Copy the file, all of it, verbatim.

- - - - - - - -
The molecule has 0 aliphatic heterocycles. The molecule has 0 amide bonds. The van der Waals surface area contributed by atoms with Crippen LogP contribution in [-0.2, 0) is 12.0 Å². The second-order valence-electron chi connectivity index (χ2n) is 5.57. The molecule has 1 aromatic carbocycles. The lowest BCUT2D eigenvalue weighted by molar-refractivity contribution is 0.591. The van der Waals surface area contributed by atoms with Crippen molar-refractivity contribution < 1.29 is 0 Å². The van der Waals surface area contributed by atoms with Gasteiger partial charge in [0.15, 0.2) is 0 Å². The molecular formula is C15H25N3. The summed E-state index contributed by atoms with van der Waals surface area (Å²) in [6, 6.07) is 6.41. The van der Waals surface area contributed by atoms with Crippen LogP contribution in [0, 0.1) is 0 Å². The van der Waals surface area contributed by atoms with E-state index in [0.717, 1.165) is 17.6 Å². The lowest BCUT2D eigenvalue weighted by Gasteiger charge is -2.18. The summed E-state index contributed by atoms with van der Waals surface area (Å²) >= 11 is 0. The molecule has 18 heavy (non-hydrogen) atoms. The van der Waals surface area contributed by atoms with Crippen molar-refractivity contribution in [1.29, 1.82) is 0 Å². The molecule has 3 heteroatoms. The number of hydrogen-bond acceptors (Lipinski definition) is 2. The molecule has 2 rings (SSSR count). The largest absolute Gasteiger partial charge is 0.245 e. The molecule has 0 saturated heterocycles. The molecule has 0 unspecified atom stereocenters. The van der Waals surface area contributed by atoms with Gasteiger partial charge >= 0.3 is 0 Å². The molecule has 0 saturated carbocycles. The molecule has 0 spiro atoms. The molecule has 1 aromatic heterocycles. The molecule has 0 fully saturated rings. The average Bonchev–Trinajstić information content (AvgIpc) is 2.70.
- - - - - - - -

The molecule has 0 aliphatic heterocycles. The molecule has 0 amide bonds. The van der Waals surface area contributed by atoms with Crippen LogP contribution in [-0.2, 0) is 12.0 Å². The second-order valence-electron chi connectivity index (χ2n) is 5.57. The molecule has 1 aromatic carbocycles. The lowest BCUT2D eigenvalue weighted by molar-refractivity contribution is 0.591. The van der Waals surface area contributed by atoms with Crippen molar-refractivity contribution < 1.29 is 0 Å². The van der Waals surface area contributed by atoms with Gasteiger partial charge in [0.15, 0.2) is 0 Å². The molecular formula is C15H25N3. The summed E-state index contributed by atoms with van der Waals surface area (Å²) in [6, 6.07) is 6.41. The van der Waals surface area contributed by atoms with Crippen LogP contribution in [0, 0.1) is 0 Å². The van der Waals surface area contributed by atoms with E-state index in [0.717, 1.165) is 17.6 Å². The lowest BCUT2D eigenvalue weighted by Gasteiger charge is -2.18. The summed E-state index contributed by atoms with van der Waals surface area (Å²) >= 11 is 0. The molecule has 18 heavy (non-hydrogen) atoms. The van der Waals surface area contributed by atoms with Crippen molar-refractivity contribution in [1.29, 1.82) is 0 Å². The molecule has 3 heteroatoms. The number of hydrogen-bond acceptors (Lipinski definition) is 2. The molecule has 2 rings (SSSR count). The largest absolute Gasteiger partial charge is 0.245 e. The molecule has 0 saturated heterocycles. The molecule has 0 unspecified atom stereocenters. The van der Waals surface area contributed by atoms with Gasteiger partial charge >= 0.3 is 0 Å². The molecule has 0 saturated carbocycles. The molecule has 0 spiro atoms. The molecule has 1 aromatic heterocycles. The molecule has 0 fully saturated rings. The average Bonchev–Trinajstić information content (AvgIpc) is 2.70.